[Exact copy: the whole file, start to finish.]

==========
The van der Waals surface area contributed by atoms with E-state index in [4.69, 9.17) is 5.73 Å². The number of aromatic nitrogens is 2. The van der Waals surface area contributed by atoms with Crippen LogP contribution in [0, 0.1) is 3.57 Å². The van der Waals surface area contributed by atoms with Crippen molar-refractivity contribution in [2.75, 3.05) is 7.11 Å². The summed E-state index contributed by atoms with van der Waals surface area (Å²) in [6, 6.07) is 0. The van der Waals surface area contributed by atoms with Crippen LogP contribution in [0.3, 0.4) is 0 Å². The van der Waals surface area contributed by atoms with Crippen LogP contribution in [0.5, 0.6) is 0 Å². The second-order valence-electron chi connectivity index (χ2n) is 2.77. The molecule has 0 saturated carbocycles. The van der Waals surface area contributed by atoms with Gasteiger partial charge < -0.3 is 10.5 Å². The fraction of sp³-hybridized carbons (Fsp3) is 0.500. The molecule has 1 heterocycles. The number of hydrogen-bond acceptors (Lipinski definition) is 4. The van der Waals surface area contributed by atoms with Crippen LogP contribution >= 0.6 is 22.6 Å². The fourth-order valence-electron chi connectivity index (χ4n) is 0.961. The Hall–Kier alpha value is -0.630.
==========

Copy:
The van der Waals surface area contributed by atoms with E-state index in [4.69, 9.17) is 5.73 Å². The number of aromatic nitrogens is 2. The van der Waals surface area contributed by atoms with Crippen LogP contribution in [0, 0.1) is 3.57 Å². The van der Waals surface area contributed by atoms with Crippen molar-refractivity contribution in [2.75, 3.05) is 7.11 Å². The summed E-state index contributed by atoms with van der Waals surface area (Å²) in [6, 6.07) is 0. The van der Waals surface area contributed by atoms with Crippen LogP contribution in [0.3, 0.4) is 0 Å². The van der Waals surface area contributed by atoms with Crippen LogP contribution in [0.5, 0.6) is 0 Å². The second-order valence-electron chi connectivity index (χ2n) is 2.77. The molecule has 0 saturated carbocycles. The van der Waals surface area contributed by atoms with Gasteiger partial charge < -0.3 is 10.5 Å². The fraction of sp³-hybridized carbons (Fsp3) is 0.500. The molecule has 1 heterocycles. The number of hydrogen-bond acceptors (Lipinski definition) is 4. The van der Waals surface area contributed by atoms with Crippen LogP contribution >= 0.6 is 22.6 Å². The fourth-order valence-electron chi connectivity index (χ4n) is 0.961. The Hall–Kier alpha value is -0.630.